ISSN (Print) - 0012-9976 | ISSN (Online) - 2349-8846

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Green India Mission

Sumana Datta’s special article “Continuing the Forest Conservation Debate” (EPW, 23 January 2016) on the Green India Mission (GIM) is a commendable attempt at summarising a complex and wide-ranging document lucidly. Having been closely associated with drawing up the Mission document at the Ministry of Environment, Forest and Climate Change, I offer the following comments on some of the issues taken up in the article.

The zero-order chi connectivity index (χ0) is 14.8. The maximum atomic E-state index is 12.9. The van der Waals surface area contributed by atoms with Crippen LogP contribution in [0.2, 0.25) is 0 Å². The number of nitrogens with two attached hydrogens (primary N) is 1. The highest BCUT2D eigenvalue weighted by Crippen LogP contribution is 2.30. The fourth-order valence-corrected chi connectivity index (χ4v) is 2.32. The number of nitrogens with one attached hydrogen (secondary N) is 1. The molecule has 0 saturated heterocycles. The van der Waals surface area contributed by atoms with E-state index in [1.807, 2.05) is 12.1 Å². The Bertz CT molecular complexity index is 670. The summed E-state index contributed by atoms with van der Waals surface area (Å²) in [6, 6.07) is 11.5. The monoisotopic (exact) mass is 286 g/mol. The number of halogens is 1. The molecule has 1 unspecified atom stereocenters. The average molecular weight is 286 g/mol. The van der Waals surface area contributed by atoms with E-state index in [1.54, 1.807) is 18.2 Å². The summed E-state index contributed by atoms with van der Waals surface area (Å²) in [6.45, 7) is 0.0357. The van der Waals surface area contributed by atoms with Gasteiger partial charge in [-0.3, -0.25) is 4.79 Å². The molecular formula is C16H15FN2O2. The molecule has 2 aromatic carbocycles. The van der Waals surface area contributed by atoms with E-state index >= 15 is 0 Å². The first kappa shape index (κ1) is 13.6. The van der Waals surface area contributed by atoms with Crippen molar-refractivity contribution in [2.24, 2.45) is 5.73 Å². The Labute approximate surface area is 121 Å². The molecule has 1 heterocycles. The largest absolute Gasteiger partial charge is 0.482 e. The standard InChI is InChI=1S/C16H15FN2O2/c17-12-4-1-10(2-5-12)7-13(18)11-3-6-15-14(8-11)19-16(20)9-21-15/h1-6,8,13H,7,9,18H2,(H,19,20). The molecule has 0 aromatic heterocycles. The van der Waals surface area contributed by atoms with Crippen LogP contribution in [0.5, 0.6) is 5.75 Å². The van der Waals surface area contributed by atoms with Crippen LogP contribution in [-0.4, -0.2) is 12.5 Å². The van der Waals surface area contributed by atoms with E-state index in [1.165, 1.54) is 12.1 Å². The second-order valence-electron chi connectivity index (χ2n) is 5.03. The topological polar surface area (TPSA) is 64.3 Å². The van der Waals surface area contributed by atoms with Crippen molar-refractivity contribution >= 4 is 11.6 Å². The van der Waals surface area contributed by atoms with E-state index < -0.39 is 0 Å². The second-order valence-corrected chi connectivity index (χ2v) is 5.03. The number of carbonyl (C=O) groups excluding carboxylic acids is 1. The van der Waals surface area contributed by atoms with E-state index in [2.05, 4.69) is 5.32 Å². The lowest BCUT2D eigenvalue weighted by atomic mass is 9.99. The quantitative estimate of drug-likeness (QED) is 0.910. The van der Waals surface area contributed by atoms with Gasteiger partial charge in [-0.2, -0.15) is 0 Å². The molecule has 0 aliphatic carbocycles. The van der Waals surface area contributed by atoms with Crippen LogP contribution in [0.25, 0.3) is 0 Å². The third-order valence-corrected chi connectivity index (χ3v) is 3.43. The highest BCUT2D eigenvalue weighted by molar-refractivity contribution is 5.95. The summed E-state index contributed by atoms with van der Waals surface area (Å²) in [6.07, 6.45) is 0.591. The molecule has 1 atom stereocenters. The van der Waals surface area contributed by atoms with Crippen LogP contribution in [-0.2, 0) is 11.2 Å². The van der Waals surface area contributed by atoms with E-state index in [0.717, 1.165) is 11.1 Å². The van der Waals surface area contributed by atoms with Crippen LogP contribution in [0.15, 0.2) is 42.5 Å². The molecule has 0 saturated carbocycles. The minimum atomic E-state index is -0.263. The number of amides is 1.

The impetus for the Mission was, patently, the desire of the government to make some concrete and specific proposals for addressing the climate change crisis.The ministry team was initially mandated with coming up with a single figure and a clear strategy to sequester carbon in forests (through both quality improvement and expansion). However, anything to do with forests immediately brings in its wake various effects and consequences for communities and biodiversity/habitats, as we have learnt from our past experimentation with commercial exploitation, conversion to monoculture, and so on. So the team took pains to move the government away from a single-dimensioned harping on carbon sequestration towards a more flexible, multi-stakeholder, multi-interest programme that would address the underlying processes and causes of forest degradation (as required by REDD+), rather than just the forest biomass. This brings us back, of course, to the approach mandated by the new forest policy of 1988, the joint forest management (JFM) order, the National Afforestation Programme (NAP) and the various integrated projects for watershed, tribal development, eco-development, etc. Now, we have the forest landscape restoration (FLR) approach that had its own international congress right after the Paris climate summit in December 2015.

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